April 16, 2013

State Department Report Condemns Iran’s Human Rights Violations

Washington, D.C.—The Iranian government’s human rights

violations have escalated since the 2009 presidential elections, according to
the U.S. Department of State’s 2012 Iran Country Report on Human Rights
Practices. The report, which was issued on April 19, is part of a series that
the State Department issues annually covering the human rights situation in
each country. This year’s report highlights Iranian government abuses spanning
from censorship to torture which are most commonly inflicted on journalists,
activists, and minorities throughout the country.

“The most egregious human rights problems were the government’s
severe limitations on citizens’ right to peacefully change their government
through free and fair elections; restrictions on civil liberties, including the
freedoms of assembly, speech, and press; and the government’s disregard for the
physical integrity of persons whom it arbitrarily and unlawfully killed,
tortured, and imprisoned,” said the report.

Internationally, the State Department remains apprehensive about
Iran’s unwillingness to submit required reports to the United Nations Human
Rights Council and the United Nations Committee on Economic, Social, and
Cultural Rights. “The government ignored or denied repeated requests for visits
from UN special rapporteurs,” the report noted. In addition to its complete
disregard for the global community, the report heavily criticized the
government’s lack of transparency to its own citizens. Overall, there are no
laws regarding this matter. The government is not required to release
information to the public, nor does it grant access to those seeking government

In addition to transparency issues, the report examines
Iranians’ incapacity to freely express themselves despite laws meant to protect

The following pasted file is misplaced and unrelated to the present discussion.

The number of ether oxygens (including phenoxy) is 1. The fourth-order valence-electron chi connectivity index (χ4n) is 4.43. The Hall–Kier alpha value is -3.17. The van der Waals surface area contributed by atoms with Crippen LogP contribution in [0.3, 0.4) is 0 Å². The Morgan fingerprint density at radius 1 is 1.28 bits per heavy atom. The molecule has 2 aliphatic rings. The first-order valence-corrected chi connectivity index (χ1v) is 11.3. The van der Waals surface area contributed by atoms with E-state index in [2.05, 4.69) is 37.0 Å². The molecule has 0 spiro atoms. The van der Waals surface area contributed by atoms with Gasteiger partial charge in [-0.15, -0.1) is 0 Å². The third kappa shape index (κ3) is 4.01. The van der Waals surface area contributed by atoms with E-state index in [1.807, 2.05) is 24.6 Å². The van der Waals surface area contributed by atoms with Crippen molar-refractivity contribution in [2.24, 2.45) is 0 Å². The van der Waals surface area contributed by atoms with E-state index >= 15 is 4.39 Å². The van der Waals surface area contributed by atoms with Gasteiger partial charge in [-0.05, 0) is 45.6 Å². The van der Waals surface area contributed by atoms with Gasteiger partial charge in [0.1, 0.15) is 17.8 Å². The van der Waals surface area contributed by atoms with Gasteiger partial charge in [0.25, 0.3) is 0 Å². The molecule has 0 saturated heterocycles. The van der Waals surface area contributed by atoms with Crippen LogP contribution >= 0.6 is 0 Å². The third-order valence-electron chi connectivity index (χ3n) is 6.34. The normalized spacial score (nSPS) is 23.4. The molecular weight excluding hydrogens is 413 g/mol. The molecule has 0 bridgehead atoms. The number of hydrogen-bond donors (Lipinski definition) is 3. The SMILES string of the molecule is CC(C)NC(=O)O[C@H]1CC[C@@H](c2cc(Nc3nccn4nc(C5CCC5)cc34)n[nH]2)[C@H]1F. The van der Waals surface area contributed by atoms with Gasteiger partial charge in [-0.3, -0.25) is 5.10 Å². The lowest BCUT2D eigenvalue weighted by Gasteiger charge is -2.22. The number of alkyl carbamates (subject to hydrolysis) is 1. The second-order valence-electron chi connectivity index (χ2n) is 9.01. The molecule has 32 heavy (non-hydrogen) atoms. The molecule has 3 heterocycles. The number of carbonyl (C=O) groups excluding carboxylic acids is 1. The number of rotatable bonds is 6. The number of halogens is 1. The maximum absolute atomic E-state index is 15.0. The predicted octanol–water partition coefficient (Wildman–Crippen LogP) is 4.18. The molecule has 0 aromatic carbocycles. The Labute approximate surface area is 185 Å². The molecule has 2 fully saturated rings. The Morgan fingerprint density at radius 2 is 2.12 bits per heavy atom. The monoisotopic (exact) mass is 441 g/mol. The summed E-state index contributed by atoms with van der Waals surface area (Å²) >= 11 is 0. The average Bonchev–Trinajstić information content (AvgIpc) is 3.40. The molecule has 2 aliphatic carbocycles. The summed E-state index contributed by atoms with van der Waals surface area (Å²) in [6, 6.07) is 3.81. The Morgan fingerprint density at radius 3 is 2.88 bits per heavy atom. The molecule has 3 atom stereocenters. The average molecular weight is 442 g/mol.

citizens’ freedom of speech, religion, and assembly. The report notes, “The
constitution provides for freedom of expression and of the press, except when
the words are deemed ‘detrimental to the fundamental principles of Islam or the
rights of the public.’” This clause has extended the government’s reach across
all communication channels, particularly the internet. “NGOs reported that the
government continued to increase its control over the Internet during the year
as more citizens used it as a source for news and political debate,” the report

A number of cyber organizations were created by the government
to police the Internet, restricting material it considers threatening to
national security, according to the report. Recently, Supreme Leader Khamenei
began organizing the Supreme Council for Cyber Space to work with the Ministry
of Communications, with the supposed goal of protecting Iranians from online
dangers. In most instances, these organizations monitor Internet communications
to collect identifiable information on dissenters. Cyber cafes have also been
required to log clienteles’ login information and install security cameras in
their establishments.

In addition to increased cyber security, the government slams
higher education institutions with heavy censorship in order to prevent
activism from flourishing. Government steps have included “banning independent
student organizations, imprisoning student activists, purging faculty,
depriving targeted students from enrolling or continuing their education based
on political or religious affiliation or activism, and restricting social
sciences and humanities curricula.”

Further, the government took steps to limit educational
opportunities for women by blocking courses and programs and instituting